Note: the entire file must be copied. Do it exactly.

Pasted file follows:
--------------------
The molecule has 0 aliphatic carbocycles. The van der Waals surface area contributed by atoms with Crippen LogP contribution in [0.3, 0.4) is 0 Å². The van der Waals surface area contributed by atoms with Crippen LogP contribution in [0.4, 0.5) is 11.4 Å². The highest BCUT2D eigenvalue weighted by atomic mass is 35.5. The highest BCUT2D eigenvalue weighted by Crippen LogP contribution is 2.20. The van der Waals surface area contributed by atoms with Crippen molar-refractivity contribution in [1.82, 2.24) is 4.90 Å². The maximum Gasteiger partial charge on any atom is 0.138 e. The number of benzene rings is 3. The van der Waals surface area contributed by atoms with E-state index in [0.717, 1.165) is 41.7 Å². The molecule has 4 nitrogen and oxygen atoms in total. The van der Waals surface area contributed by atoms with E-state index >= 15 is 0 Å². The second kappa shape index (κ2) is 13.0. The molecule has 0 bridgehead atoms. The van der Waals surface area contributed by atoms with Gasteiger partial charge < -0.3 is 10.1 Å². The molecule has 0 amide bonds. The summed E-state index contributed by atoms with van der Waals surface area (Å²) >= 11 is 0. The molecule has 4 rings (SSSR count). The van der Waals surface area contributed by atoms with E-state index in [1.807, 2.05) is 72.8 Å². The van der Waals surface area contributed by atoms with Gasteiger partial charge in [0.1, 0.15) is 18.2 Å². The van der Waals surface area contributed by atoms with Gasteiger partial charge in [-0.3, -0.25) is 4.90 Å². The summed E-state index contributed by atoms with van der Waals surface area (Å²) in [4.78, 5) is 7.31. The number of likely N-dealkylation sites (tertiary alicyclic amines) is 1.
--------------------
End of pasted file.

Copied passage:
The molecule has 0 aliphatic carbocycles. The van der Waals surface area contributed by atoms with Crippen LogP contribution in [0.3, 0.4) is 0 Å². The van der Waals surface area contributed by atoms with Crippen LogP contribution in [0.4, 0.5) is 11.4 Å². The highest BCUT2D eigenvalue weighted by atomic mass is 35.5. The highest BCUT2D eigenvalue weighted by Crippen LogP contribution is 2.20. The van der Waals surface area contributed by atoms with Crippen molar-refractivity contribution in [1.82, 2.24) is 4.90 Å². The maximum Gasteiger partial charge on any atom is 0.138 e. The number of benzene rings is 3. The van der Waals surface area contributed by atoms with E-state index in [0.717, 1.165) is 41.7 Å². The molecule has 4 nitrogen and oxygen atoms in total. The van der Waals surface area contributed by atoms with E-state index >= 15 is 0 Å². The second kappa shape index (κ2) is 13.0. The molecule has 0 bridgehead atoms. The van der Waals surface area contributed by atoms with Gasteiger partial charge < -0.3 is 10.1 Å². The molecule has 0 amide bonds. The summed E-state index contributed by atoms with van der Waals surface area (Å²) >= 11 is 0. The molecule has 4 rings (SSSR count). The van der Waals surface area contributed by atoms with E-state index in [1.807, 2.05) is 72.8 Å². The van der Waals surface area contributed by atoms with Gasteiger partial charge in [0.1, 0.15) is 18.2 Å². The van der Waals surface area contributed by atoms with Gasteiger partial charge in [-0.3, -0.25) is 4.90 Å². The summed E-state index contributed by atoms with van der Waals surface area (Å²) in [4.78, 5) is 7.31. The number of likely N-dealkylation sites (tertiary alicyclic amines) is 1.